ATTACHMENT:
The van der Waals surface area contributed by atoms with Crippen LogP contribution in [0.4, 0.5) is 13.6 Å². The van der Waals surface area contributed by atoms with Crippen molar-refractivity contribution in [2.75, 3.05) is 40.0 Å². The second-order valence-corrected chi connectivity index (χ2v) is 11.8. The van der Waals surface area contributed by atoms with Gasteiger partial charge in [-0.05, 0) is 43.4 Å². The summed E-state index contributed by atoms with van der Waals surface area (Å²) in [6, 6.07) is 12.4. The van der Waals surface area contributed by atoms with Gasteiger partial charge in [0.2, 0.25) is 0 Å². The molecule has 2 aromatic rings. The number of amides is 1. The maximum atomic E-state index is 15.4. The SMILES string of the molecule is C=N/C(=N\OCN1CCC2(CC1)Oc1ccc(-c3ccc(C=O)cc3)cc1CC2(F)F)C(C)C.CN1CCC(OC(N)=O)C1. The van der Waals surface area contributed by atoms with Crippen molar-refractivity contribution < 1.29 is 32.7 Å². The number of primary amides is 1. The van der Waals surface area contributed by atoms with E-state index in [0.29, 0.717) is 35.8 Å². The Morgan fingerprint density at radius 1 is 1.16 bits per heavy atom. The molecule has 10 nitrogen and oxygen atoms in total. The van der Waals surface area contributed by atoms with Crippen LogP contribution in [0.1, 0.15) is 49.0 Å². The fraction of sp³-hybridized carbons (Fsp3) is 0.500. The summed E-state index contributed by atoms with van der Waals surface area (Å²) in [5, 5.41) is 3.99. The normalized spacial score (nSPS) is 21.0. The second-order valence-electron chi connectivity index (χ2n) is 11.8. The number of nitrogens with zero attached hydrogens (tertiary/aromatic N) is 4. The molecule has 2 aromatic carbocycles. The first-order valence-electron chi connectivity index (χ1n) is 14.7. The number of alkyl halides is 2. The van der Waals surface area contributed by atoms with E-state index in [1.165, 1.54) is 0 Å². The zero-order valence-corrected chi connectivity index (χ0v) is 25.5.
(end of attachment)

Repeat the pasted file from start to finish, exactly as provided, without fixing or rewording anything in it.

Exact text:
The van der Waals surface area contributed by atoms with Crippen LogP contribution in [0.4, 0.5) is 13.6 Å². The van der Waals surface area contributed by atoms with Crippen molar-refractivity contribution in [2.75, 3.05) is 40.0 Å². The second-order valence-corrected chi connectivity index (χ2v) is 11.8. The van der Waals surface area contributed by atoms with Gasteiger partial charge in [-0.05, 0) is 43.4 Å². The summed E-state index contributed by atoms with van der Waals surface area (Å²) in [6, 6.07) is 12.4. The van der Waals surface area contributed by atoms with Gasteiger partial charge in [0.2, 0.25) is 0 Å². The molecule has 2 aromatic rings. The number of amides is 1. The maximum atomic E-state index is 15.4. The SMILES string of the molecule is C=N/C(=N\OCN1CCC2(CC1)Oc1ccc(-c3ccc(C=O)cc3)cc1CC2(F)F)C(C)C.CN1CCC(OC(N)=O)C1. The van der Waals surface area contributed by atoms with Crippen molar-refractivity contribution < 1.29 is 32.7 Å². The number of primary amides is 1. The van der Waals surface area contributed by atoms with E-state index in [0.29, 0.717) is 35.8 Å². The Morgan fingerprint density at radius 1 is 1.16 bits per heavy atom. The molecule has 10 nitrogen and oxygen atoms in total. The van der Waals surface area contributed by atoms with Crippen LogP contribution in [0.1, 0.15) is 49.0 Å². The fraction of sp³-hybridized carbons (Fsp3) is 0.500. The summed E-state index contributed by atoms with van der Waals surface area (Å²) in [5, 5.41) is 3.99. The normalized spacial score (nSPS) is 21.0. The second-order valence-electron chi connectivity index (χ2n) is 11.8. The number of nitrogens with zero attached hydrogens (tertiary/aromatic N) is 4. The molecule has 2 aromatic carbocycles. The first-order valence-electron chi connectivity index (χ1n) is 14.7. The number of alkyl halides is 2. The van der Waals surface area contributed by atoms with E-state index in [1.165, 1.54) is 0 Å². The zero-order valence-corrected chi connectivity index (χ0v) is 25.5.